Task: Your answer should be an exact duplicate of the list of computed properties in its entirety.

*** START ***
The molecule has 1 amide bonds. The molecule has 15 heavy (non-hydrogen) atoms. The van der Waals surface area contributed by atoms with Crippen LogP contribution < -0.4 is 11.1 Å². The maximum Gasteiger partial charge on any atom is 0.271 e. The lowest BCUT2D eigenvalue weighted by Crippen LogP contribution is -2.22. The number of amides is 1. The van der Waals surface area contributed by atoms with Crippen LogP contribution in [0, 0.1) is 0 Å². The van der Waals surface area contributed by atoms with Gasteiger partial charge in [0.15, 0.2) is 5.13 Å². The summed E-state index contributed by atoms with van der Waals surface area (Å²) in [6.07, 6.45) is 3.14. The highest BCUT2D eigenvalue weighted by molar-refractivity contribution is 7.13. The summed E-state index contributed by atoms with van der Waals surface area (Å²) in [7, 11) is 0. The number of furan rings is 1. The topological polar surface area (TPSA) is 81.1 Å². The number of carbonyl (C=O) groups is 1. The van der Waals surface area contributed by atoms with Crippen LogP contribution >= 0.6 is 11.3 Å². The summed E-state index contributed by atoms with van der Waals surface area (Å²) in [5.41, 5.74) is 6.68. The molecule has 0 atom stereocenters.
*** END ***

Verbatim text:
The molecule has 1 amide bonds. The molecule has 15 heavy (non-hydrogen) atoms. The van der Waals surface area contributed by atoms with Crippen LogP contribution < -0.4 is 11.1 Å². The maximum Gasteiger partial charge on any atom is 0.271 e. The lowest BCUT2D eigenvalue weighted by Crippen LogP contribution is -2.22. The number of amides is 1. The van der Waals surface area contributed by atoms with Crippen LogP contribution in [0, 0.1) is 0 Å². The van der Waals surface area contributed by atoms with Gasteiger partial charge in [0.15, 0.2) is 5.13 Å². The summed E-state index contributed by atoms with van der Waals surface area (Å²) in [6.07, 6.45) is 3.14. The highest BCUT2D eigenvalue weighted by molar-refractivity contribution is 7.13. The summed E-state index contributed by atoms with van der Waals surface area (Å²) in [7, 11) is 0. The number of furan rings is 1. The topological polar surface area (TPSA) is 81.1 Å². The number of carbonyl (C=O) groups is 1. The van der Waals surface area contributed by atoms with Crippen LogP contribution >= 0.6 is 11.3 Å². The summed E-state index contributed by atoms with van der Waals surface area (Å²) in [5.41, 5.74) is 6.68. The molecule has 0 atom stereocenters.